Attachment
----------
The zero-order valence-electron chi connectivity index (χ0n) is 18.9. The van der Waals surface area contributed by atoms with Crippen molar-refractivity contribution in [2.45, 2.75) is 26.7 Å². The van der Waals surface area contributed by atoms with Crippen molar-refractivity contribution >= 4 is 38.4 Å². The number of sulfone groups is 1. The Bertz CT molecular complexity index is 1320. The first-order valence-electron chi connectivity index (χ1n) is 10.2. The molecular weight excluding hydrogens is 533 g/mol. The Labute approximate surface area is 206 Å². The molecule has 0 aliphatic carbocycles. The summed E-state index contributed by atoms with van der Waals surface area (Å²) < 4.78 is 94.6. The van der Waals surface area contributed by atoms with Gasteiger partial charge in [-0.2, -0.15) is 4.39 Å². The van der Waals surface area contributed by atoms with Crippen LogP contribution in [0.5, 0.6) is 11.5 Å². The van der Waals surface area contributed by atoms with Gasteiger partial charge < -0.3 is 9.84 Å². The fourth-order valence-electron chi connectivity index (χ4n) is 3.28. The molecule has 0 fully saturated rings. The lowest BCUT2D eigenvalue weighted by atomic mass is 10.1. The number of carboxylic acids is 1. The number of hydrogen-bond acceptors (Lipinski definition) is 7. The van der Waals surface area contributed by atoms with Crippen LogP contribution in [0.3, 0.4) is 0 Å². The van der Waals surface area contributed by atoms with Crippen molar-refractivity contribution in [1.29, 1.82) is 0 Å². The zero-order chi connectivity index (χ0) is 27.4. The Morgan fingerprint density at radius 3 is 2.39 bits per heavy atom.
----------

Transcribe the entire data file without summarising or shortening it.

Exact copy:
The zero-order valence-electron chi connectivity index (χ0n) is 18.9. The van der Waals surface area contributed by atoms with Crippen molar-refractivity contribution in [2.45, 2.75) is 26.7 Å². The van der Waals surface area contributed by atoms with Crippen molar-refractivity contribution >= 4 is 38.4 Å². The number of sulfone groups is 1. The Bertz CT molecular complexity index is 1320. The first-order valence-electron chi connectivity index (χ1n) is 10.2. The molecular weight excluding hydrogens is 533 g/mol. The Labute approximate surface area is 206 Å². The molecule has 0 aliphatic carbocycles. The summed E-state index contributed by atoms with van der Waals surface area (Å²) < 4.78 is 94.6. The van der Waals surface area contributed by atoms with Gasteiger partial charge in [-0.2, -0.15) is 4.39 Å². The van der Waals surface area contributed by atoms with Crippen LogP contribution in [0.5, 0.6) is 11.5 Å². The van der Waals surface area contributed by atoms with Gasteiger partial charge < -0.3 is 9.84 Å². The fourth-order valence-electron chi connectivity index (χ4n) is 3.28. The molecule has 0 fully saturated rings. The lowest BCUT2D eigenvalue weighted by atomic mass is 10.1. The number of carboxylic acids is 1. The number of hydrogen-bond acceptors (Lipinski definition) is 7. The van der Waals surface area contributed by atoms with Crippen LogP contribution in [0.3, 0.4) is 0 Å². The van der Waals surface area contributed by atoms with Crippen molar-refractivity contribution in [1.29, 1.82) is 0 Å². The zero-order chi connectivity index (χ0) is 27.4. The Morgan fingerprint density at radius 3 is 2.39 bits per heavy atom.